I attribute much of my staying grounded to my parents, who always made sure to emphasize the importance of schoolwork. Acting was treated as a hobby, and not as the thing that made me "special." I think a lot of poor kids who are child actors get praised again and again for their acting, and aren't praised or encouraged in other areas. So when their acting jobs stop, they feel that they don't have anything else to offer, and their self-esteems simply tank. I love my parents very much, and am so grateful to them for always reminding me what was really important in life: being a good person, developing education and intelligence, and making a contribution to society whenever you can.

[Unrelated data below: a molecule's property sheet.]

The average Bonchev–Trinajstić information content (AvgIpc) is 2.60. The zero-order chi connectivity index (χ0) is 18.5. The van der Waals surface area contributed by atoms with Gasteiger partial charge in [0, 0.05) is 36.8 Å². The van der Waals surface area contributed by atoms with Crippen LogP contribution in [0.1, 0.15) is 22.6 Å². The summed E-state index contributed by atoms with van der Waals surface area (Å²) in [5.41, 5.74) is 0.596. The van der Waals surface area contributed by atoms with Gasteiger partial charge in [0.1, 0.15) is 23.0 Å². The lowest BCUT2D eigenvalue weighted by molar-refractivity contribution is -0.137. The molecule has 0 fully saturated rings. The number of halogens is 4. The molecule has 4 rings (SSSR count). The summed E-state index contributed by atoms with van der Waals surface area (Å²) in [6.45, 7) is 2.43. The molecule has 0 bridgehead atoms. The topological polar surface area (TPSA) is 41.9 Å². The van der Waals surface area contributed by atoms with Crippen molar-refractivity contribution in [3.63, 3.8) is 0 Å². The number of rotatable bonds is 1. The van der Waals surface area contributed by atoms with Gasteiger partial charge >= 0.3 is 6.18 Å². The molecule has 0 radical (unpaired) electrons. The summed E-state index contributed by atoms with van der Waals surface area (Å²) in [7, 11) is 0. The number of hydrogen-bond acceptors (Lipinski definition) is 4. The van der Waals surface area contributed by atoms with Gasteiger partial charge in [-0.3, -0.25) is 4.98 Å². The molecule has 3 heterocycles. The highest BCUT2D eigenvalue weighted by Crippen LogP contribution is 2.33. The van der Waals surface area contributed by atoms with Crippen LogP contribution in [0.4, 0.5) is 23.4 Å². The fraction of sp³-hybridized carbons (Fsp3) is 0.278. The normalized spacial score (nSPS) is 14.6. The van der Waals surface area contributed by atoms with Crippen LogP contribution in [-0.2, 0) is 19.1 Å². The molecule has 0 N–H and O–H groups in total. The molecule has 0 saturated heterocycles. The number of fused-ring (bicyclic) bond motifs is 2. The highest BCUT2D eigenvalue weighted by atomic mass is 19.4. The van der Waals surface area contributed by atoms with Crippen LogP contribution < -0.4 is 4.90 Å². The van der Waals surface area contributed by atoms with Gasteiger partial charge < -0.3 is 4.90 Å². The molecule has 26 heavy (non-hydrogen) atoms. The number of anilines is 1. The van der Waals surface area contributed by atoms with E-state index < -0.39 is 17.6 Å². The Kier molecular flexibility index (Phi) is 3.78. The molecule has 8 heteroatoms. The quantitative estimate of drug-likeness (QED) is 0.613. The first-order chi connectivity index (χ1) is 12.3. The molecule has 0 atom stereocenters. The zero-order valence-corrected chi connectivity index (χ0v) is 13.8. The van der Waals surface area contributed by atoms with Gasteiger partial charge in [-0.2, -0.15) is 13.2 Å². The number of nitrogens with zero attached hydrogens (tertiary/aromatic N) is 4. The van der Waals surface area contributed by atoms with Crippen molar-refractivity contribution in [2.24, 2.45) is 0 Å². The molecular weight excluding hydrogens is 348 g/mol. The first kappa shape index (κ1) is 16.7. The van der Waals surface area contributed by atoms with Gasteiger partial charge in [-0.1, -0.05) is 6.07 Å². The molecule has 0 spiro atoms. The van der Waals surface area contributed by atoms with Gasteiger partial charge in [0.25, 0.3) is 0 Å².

Wednesday, July 25, 2007
McKellar at Aetiology
A while ago I mentioned Danica McKellar's forthcoming book, Math Doesn't Suck, which is intended to help get more middle school girls interested in math. Tara Reid of "Aetiology" has a review and an interview with the author. Tara asks the interesting question of how McKellar, in contrast to many other child stars, managed to stay grounded enough to go on to get a degree in mathematics and to be an advocate for math education. McKellar responds: